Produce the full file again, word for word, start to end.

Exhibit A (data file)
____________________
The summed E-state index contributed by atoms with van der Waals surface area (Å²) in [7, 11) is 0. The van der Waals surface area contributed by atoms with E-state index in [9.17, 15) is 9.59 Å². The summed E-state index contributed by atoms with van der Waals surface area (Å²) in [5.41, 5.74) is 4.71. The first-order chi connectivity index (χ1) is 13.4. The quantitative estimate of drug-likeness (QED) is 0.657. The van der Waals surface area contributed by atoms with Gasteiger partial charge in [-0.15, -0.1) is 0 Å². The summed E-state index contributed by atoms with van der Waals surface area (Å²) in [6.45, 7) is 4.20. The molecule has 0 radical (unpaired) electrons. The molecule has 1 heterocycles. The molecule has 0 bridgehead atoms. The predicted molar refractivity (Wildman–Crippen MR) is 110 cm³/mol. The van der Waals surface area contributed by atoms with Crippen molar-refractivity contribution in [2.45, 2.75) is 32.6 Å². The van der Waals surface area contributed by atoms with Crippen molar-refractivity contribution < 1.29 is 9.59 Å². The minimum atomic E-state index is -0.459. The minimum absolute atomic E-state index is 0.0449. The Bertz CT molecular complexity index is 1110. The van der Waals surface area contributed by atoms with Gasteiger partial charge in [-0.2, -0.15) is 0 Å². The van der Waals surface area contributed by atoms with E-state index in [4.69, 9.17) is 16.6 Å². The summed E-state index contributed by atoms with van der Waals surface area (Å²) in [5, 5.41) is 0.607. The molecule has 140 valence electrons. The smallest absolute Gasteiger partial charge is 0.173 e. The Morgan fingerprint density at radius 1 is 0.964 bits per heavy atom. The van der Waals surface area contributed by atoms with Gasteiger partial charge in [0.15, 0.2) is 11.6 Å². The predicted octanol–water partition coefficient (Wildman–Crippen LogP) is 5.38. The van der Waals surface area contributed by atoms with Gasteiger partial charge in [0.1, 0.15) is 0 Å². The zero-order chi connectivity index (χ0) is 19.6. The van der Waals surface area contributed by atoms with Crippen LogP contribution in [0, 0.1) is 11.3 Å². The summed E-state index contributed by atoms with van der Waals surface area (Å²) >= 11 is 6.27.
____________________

The summed E-state index contributed by atoms with van der Waals surface area (Å²) in [7, 11) is 0. The van der Waals surface area contributed by atoms with E-state index in [9.17, 15) is 9.59 Å². The summed E-state index contributed by atoms with van der Waals surface area (Å²) in [5.41, 5.74) is 4.71. The first-order chi connectivity index (χ1) is 13.4. The quantitative estimate of drug-likeness (QED) is 0.657. The van der Waals surface area contributed by atoms with Gasteiger partial charge in [-0.15, -0.1) is 0 Å². The summed E-state index contributed by atoms with van der Waals surface area (Å²) in [6.45, 7) is 4.20. The molecule has 0 radical (unpaired) electrons. The molecule has 1 heterocycles. The molecule has 0 bridgehead atoms. The predicted molar refractivity (Wildman–Crippen MR) is 110 cm³/mol. The van der Waals surface area contributed by atoms with Crippen molar-refractivity contribution in [2.45, 2.75) is 32.6 Å². The van der Waals surface area contributed by atoms with Crippen molar-refractivity contribution < 1.29 is 9.59 Å². The minimum atomic E-state index is -0.459. The minimum absolute atomic E-state index is 0.0449. The Bertz CT molecular complexity index is 1110. The van der Waals surface area contributed by atoms with Gasteiger partial charge in [-0.2, -0.15) is 0 Å². The van der Waals surface area contributed by atoms with E-state index in [4.69, 9.17) is 16.6 Å². The summed E-state index contributed by atoms with van der Waals surface area (Å²) in [5, 5.41) is 0.607. The molecule has 140 valence electrons. The smallest absolute Gasteiger partial charge is 0.173 e. The Morgan fingerprint density at radius 1 is 0.964 bits per heavy atom. The van der Waals surface area contributed by atoms with Gasteiger partial charge in [0.15, 0.2) is 11.6 Å². The predicted octanol–water partition coefficient (Wildman–Crippen LogP) is 5.38. The van der Waals surface area contributed by atoms with Gasteiger partial charge in [0.1, 0.15) is 0 Å². The zero-order chi connectivity index (χ0) is 19.6. The van der Waals surface area contributed by atoms with Crippen LogP contribution in [0, 0.1) is 11.3 Å². The summed E-state index contributed by atoms with van der Waals surface area (Å²) >= 11 is 6.27.